National Evaluation of the Enforcing Underage Drinking Laws Program: Design and Baseline Data
Alcohol Drinking; Adolescence; Legislation and Jurisprudence; Prevention and Control; Accidents, Traffic; Program Evaluation.
The largest federal initiative focused on underage drinking was launched by the U.S. Office of Juvenile Justice and Delinquency Prevention in 1998. $75 million has been appropriated to support this effort, now known as the Enforcing Underage Drinking Laws Program. Each of the 50 states and the District of Columbia has received significant funding under this program to support state and local efforts to enforce laws related to alcohol use by underage persons and to prevent underage drinking.
National Standards, International Standards and Evidential Breath Analysis in Australia
National Standards, International Standards, Evidential Breath Analysis, Australia
It is expected that future breath analysis legislation in Australia will insist that evidential breath analysis instruments comply with an Australian Standard. These instruments will have to go through a rigorous testing and verification procedure before they would be certified for use in law enforcement. As matters stand at present the standard of evidential breath analysis is very high and there is virtually no risk of an instrument over reading the true blood alcohol concentration of the subject. This ensures that by the use of evidential breath analysis no person will be unfairly convicted of driving with a blood alcohol concentration which is lower than the reading recorded on the instrument.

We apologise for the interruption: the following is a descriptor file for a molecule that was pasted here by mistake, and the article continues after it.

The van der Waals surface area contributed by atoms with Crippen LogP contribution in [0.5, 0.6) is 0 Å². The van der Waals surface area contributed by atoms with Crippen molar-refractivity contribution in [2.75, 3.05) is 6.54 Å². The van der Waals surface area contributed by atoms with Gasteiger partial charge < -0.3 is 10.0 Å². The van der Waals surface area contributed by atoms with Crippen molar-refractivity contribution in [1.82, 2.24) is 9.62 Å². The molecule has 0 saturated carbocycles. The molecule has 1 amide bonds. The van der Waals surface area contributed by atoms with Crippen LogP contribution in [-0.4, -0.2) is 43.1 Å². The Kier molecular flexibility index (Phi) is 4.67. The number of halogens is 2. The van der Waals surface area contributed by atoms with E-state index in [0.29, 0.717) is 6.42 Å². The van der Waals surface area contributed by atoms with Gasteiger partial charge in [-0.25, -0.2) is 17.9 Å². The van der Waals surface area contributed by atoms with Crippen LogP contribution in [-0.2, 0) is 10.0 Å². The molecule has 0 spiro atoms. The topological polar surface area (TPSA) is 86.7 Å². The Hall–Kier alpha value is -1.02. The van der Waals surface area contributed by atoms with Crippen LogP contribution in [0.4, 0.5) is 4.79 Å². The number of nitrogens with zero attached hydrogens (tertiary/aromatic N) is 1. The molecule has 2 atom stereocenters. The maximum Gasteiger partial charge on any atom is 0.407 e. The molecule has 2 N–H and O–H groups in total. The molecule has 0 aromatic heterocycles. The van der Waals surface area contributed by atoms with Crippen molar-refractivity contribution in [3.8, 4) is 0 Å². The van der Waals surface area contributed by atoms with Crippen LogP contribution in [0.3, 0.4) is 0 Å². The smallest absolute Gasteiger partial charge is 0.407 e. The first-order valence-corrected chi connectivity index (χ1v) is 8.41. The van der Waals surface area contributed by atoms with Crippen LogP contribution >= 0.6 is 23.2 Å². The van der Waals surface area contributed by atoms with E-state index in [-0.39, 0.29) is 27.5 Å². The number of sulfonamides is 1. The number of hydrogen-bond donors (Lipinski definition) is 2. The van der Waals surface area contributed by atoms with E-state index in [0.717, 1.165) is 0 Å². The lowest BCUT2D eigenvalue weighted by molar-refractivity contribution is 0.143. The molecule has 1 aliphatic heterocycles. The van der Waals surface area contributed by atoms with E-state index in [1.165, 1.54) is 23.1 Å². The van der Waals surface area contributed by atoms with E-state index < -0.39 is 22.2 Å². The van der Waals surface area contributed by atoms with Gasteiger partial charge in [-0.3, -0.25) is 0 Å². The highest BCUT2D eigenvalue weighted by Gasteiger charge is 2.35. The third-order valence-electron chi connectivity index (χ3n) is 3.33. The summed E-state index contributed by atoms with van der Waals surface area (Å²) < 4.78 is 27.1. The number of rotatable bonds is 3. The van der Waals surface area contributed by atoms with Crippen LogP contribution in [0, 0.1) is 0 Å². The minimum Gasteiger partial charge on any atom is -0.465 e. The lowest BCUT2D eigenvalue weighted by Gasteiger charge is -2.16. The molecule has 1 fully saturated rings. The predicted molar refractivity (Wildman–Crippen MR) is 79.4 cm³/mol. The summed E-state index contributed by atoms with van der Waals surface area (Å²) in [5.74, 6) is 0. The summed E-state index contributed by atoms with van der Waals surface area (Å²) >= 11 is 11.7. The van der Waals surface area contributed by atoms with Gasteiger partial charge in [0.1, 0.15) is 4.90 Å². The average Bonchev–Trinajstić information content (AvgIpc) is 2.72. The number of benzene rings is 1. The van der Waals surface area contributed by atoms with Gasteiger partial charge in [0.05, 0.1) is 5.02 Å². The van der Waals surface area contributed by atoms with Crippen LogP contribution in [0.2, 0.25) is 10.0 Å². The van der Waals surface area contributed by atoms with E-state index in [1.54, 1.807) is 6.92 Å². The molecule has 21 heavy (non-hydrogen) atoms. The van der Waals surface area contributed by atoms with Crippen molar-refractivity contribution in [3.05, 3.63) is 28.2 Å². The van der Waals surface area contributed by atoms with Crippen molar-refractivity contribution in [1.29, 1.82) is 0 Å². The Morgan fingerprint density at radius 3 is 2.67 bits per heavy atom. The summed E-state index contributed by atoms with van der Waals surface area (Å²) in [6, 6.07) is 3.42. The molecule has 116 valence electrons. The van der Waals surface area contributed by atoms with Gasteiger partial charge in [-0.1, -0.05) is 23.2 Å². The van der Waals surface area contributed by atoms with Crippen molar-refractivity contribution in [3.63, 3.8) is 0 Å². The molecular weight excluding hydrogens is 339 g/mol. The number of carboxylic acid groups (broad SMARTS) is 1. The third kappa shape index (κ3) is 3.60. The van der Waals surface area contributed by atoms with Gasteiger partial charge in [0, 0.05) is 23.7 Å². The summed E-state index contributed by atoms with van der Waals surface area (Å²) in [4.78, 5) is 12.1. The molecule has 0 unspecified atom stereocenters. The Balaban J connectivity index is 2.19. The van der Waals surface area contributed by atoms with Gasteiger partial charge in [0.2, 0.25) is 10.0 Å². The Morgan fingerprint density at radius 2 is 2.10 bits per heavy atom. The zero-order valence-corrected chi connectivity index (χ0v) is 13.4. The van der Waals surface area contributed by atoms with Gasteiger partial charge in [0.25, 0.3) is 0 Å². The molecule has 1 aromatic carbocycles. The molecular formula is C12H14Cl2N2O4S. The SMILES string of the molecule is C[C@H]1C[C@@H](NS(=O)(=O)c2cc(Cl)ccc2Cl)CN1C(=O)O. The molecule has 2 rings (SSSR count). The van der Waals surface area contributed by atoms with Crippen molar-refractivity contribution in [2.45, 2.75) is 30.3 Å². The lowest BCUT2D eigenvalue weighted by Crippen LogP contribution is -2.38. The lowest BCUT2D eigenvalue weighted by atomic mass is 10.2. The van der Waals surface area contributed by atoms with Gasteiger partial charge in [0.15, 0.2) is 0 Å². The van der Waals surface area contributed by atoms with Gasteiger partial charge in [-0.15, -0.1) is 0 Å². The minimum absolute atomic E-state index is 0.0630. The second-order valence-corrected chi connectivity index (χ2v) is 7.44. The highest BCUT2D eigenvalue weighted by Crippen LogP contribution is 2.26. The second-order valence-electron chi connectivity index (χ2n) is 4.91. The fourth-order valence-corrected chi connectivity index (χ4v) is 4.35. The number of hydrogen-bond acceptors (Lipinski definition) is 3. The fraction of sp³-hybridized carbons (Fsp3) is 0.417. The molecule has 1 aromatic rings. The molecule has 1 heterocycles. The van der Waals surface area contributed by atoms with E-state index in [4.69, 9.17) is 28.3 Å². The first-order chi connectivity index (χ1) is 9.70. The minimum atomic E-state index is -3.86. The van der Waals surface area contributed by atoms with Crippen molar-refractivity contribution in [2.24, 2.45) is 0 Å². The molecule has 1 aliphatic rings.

New Australian Scientific Behavioural Tests and Education Programs for Drug Impaired Driving Programs
Accidents, countermeasures, education, enforcement, impaired driving, risk-taking.
A new approach to reducing the road trauma caused by drug impaired drivers is being developed in Victoria. A key element of this is a new Impaired Driver Enforcement Program. The Police training and education sections of this program will be delivered using computer based self-paced learning techniques. This presentation highlights the new CD-Rom "Impaired Driver Enforcement Program" software. This software provide education on the drugs that impair drivers, plus all the elements of the two new impairment test that the police will administer, educational administration tools and workbooks.
On the frequent detection of drugged driving in Norway
Drugged drivers, drug detection, Norway
Drugged driving (DD) is detected frequently among Norwegian drivers, at a relative rate which is probably the highest in Europe. The Norwegian Road Traffic Act against DD requires documentation of "influence" (impairment), which during last 10-15 years has been developed into a system of taking a blood sample (by force if needed) on due suspicion, accompanied by a clinical examination by a police physician, analysis of all blood samples in one national institute with standardized (broad) screening and confirmation analyses, and reporting of interpreted quantitative results. Further key points are the use of written expert statements based on the results of the clinical examination and drug analysis, and the acceptance by the courts of such statements. The drugs most frequently detected the last years are THC, amphetamine and benzodiazepines, the latter usually in concentrations above therapeutic levels. In most cases the DD suspects appear to represent drug abusers with a high rate of recidivism to DD. Accordingly